One thing that I’ve always struggled to understand is why there aren’t more movies about fictional musicians. There’s so much meat on that bone when it comes to the stories you can tell!
There’s the story of the struggling musician and there’s the story of the musician coping with fame. There’s the washed-up musician riding off into the sunset and there’s the washed-up musician struggling to figure out what direction the sunset is.
There are breakups and shenanigans, moments of triumph and moments of deep, deep despair, and concerts that are both massively successful and massively depressing.
Ah, but no superheroes. That might be the problem. Can this next phase of the Marvel Cinematic Universe feature the new iteration of the Avengers getting a band together while they wait for the newest intergalactic menace to emerge?
It’s not as if there haven’t been some really good movies depicting the lives of fictional musicians, though. Most recently there was Bradley Cooper’s A Star Is Born, which was preceded by beloved films like That Thing You Do!, This Is Spinal Tap, and Almost Famous in addition to cult favorites such as The Commitments, Scott Pilgrim vs. The World, and Walk Hard: The Dewey Cox Story.
While thinking about this lack of movies about fictional musicians, I started wondering what kind of band you could create using musicians from the movies we already have. Then I remembered that I can’t go outside because the outside is evil so I went back to being depressed before figuring I might as well distract myself by setting out to answer that hypothetical question.
Before we start plugging in musicians, we need to first figure out what kind of group we’re talking about here. I’m going to go with a good old-fashioned rock ‘n roll band.
Sadly, this means that Conner Friel from Popstar: Never Stop Never Stopping and B-Rabbit from 8 Mile are out. This might be for the best. Conner seems like a handful and B-Rabbit has his own issues.
With our band being a rock band, they need a good name. Band names are tough. For every good band name, there are roughly 134,568 shitty ones. It’s just how it is. It’s how you go from being in a band named Rage Against the Machine to a band named Audioslave.
Our rock band is going to be called “Hey, That’s My Bike!,” which was the name of Troy’s band in Reality Bites. It’s dumb enough to be kind of cool and it’s fun to say.
The obvious runner-up is Stillwater (the band from Almost Famous) although Kathleen Turner Overdrive (one of the bands Jack Black’s High Fidelity character was in) was briefly considered.
Seeing as how Hey, That’s My Bike! is not just a rock band but a good old-fashioned rock ‘n roll band, we need a singer, a lead guitarist, a rhythm guitarist, a bassist, and a drummer. Do we need someone to play the keyboard? Hard to say. The funny thing about keys in rock bands is that if they’re not there initially, they make their way into the band eventually. Pearl Jam has a dude on keys. Same with the Foo Fighters.
It’s settled. Hey, That’s My Bike! will have a keyboard player.
Okay, so who is in the band?
- Joliet Jake Blues (Blues Brothers)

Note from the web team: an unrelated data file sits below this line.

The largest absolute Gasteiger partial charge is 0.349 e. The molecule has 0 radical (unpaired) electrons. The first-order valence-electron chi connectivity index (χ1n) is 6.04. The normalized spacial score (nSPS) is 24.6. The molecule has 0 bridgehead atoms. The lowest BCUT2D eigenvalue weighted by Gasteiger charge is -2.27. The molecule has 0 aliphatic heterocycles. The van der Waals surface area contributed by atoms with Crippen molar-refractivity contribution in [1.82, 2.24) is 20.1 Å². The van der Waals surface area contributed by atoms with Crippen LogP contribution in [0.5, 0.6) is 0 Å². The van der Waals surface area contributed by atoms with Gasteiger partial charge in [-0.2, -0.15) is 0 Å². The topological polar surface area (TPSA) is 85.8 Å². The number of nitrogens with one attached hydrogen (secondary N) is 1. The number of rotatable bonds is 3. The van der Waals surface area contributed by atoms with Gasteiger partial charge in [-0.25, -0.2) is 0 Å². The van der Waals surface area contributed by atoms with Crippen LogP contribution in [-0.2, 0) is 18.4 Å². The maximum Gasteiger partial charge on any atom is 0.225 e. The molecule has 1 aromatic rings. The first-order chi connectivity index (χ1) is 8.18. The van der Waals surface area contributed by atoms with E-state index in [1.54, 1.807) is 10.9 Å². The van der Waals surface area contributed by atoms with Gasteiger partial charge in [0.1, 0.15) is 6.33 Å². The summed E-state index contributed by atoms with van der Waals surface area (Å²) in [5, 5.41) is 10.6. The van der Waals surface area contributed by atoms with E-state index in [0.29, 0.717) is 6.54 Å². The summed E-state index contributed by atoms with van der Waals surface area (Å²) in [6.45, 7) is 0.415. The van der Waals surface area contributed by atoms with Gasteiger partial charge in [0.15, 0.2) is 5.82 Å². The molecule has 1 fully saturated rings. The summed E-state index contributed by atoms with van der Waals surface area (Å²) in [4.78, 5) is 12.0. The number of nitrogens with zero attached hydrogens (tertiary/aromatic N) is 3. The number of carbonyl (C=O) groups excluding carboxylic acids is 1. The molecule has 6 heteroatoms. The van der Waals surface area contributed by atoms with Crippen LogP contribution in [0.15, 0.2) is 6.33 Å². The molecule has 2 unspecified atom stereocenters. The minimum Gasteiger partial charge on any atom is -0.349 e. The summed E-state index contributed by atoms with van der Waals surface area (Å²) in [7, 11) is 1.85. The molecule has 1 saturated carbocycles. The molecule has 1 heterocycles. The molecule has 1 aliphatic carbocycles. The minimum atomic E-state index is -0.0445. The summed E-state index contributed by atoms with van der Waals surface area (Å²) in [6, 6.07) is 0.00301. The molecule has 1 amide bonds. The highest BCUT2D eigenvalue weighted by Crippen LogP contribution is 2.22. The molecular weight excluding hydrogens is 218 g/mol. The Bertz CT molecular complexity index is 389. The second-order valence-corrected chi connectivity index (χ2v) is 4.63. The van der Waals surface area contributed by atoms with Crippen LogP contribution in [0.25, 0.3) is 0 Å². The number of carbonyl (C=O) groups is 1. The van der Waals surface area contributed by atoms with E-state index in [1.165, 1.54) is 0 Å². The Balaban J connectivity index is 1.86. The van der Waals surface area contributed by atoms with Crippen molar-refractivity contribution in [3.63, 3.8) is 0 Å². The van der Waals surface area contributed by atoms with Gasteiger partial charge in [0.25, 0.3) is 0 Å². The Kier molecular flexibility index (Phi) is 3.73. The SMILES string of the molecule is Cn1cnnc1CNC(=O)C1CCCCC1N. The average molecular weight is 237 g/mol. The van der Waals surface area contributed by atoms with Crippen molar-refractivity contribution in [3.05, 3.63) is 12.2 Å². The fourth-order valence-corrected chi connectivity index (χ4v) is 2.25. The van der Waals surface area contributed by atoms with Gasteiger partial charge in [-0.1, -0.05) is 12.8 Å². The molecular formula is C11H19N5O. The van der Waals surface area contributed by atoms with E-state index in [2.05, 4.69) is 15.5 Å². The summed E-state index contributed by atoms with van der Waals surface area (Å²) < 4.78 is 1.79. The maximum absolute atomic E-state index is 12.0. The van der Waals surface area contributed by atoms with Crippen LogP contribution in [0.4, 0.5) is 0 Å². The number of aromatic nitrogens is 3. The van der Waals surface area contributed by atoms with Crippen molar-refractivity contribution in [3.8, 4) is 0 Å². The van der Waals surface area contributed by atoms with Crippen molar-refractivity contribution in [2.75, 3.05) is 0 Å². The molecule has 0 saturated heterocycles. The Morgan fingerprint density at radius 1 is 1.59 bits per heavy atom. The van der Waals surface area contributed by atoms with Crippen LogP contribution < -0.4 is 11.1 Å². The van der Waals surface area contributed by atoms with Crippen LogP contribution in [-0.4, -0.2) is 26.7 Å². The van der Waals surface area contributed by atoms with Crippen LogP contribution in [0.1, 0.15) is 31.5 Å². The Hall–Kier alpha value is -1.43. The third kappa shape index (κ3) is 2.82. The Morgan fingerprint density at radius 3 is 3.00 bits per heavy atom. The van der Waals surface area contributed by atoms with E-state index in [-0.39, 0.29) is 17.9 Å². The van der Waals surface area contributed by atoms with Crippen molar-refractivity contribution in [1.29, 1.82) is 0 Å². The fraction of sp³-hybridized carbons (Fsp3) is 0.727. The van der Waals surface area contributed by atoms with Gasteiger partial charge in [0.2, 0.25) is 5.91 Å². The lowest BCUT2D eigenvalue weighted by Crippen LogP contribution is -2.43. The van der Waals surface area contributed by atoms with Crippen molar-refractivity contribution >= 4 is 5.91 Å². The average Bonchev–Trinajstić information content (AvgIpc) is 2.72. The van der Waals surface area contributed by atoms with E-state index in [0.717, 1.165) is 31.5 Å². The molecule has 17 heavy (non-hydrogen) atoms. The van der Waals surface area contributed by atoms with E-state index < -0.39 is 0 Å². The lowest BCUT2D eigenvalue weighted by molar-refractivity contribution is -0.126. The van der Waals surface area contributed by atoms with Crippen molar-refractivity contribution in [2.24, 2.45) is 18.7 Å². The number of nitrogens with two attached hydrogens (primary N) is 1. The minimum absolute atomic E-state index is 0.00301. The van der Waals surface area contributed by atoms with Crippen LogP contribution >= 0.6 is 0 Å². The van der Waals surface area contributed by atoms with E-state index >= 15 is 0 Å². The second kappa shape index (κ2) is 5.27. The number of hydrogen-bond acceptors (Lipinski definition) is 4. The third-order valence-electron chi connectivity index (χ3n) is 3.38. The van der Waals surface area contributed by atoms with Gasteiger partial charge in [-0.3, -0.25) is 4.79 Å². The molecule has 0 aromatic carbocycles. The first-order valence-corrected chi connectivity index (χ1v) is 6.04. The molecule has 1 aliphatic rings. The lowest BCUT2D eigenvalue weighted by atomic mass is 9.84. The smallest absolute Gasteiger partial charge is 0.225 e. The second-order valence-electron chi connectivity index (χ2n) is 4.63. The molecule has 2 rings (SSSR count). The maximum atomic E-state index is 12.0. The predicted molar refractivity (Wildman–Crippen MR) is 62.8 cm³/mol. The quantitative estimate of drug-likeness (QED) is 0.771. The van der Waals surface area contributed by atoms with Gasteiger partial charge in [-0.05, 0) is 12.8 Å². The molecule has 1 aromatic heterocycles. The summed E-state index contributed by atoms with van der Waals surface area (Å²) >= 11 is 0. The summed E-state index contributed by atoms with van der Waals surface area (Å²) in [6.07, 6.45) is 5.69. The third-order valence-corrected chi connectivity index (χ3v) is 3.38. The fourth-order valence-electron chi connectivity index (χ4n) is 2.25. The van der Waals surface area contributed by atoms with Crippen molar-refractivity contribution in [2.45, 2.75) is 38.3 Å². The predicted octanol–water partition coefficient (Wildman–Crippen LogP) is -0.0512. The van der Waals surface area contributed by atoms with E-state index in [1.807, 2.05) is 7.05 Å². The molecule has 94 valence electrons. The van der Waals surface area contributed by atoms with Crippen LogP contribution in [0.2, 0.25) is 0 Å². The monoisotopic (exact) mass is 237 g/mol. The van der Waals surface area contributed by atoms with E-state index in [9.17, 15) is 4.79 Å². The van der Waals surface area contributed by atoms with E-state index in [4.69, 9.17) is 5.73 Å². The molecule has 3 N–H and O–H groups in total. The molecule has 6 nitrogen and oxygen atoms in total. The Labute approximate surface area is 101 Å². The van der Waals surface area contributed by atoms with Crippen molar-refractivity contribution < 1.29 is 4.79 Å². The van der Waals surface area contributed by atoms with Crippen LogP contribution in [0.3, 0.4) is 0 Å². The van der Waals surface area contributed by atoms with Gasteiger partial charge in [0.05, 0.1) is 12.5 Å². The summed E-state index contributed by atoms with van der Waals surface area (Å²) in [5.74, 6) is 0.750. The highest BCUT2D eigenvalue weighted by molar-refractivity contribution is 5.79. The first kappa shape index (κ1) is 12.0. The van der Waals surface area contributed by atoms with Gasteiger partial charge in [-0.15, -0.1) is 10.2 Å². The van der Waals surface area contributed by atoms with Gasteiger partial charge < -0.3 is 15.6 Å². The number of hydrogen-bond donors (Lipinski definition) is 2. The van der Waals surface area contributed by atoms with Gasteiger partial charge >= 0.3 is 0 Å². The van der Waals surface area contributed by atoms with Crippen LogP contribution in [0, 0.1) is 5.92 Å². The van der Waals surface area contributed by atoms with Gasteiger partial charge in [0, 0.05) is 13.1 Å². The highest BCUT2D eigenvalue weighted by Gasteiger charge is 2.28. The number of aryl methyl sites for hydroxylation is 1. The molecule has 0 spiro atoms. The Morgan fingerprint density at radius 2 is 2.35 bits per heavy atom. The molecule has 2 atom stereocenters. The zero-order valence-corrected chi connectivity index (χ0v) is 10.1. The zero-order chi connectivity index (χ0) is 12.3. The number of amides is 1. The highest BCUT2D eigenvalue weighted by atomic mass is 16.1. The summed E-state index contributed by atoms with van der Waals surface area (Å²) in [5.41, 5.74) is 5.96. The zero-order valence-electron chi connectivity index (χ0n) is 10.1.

- Ally Campano Maine (A Star Is Born)
- Barry Judd (High Fidelity)
- Deco Cuffe (The Commitments)
I’m going only with singers here, not people who played an instrument and also sang. There will be time for them later.
Joliet Jake was a great frontman and a hell of a performer but he was also an R&B soul man. I don’t see him as a fit, especially not for the kind of band we’re putting together.
Ally Campano Maine is a solid choice, but I think it’s worth pointing out that once she started doing her own material, she leaned towards pop music. We’re not putting together a pop band here, we’re putting together a damn rock band.
Ally is out except for occasional collaborations.
Barry Judd has chops and range and his version of “Let’s Get It On” is incredible but I’m not sure he’s what we’re looking for here. Perhaps the Barry Judd from Sonic Deathmonkey might be a better choice, but we never saw that guy, only heard of him.
This is too important to make decisions based on hearsay and scuttlebutt.
Deco Cuffe, though? I feel like not enough people have had the pleasure of watching The Commitments, a 1991 film about an Irish soul band. I wouldn’t say it’s an amazing movie but it’s definitely a solid one and you can take that however you choose.
Deco (Andrew Strong) is the band’s singer and the dude can sing. He’s an asshole and a hot mess but homeboy can belt the hell out of a soul classic.
While him being a soul singer could be viewed as problematic (similar to how Jake Blues was passed over), I would argue that Deco has such a dynamic, powerhouse voice that he would actually be a great fit for a rock band.
Deco is in (but he needs to behave himself).
Lead Guitar & Rhythm Guitar
- Jackson Maine (A Star Is Born)
- Chazz (Airheads)
- Russell Hammond (Almost Famous)
- Nigel Tufnel (This Is Spinal Tap)
- Zack (School of Rock)
- Marty McFly (Back to the Future)
- Dewey Finn (School of Rock)
Hey, That’s My Bike!’s style of music is important here. We need two players who will fit the band’s sound which, again, is good old-fashioned rock ‘n roll.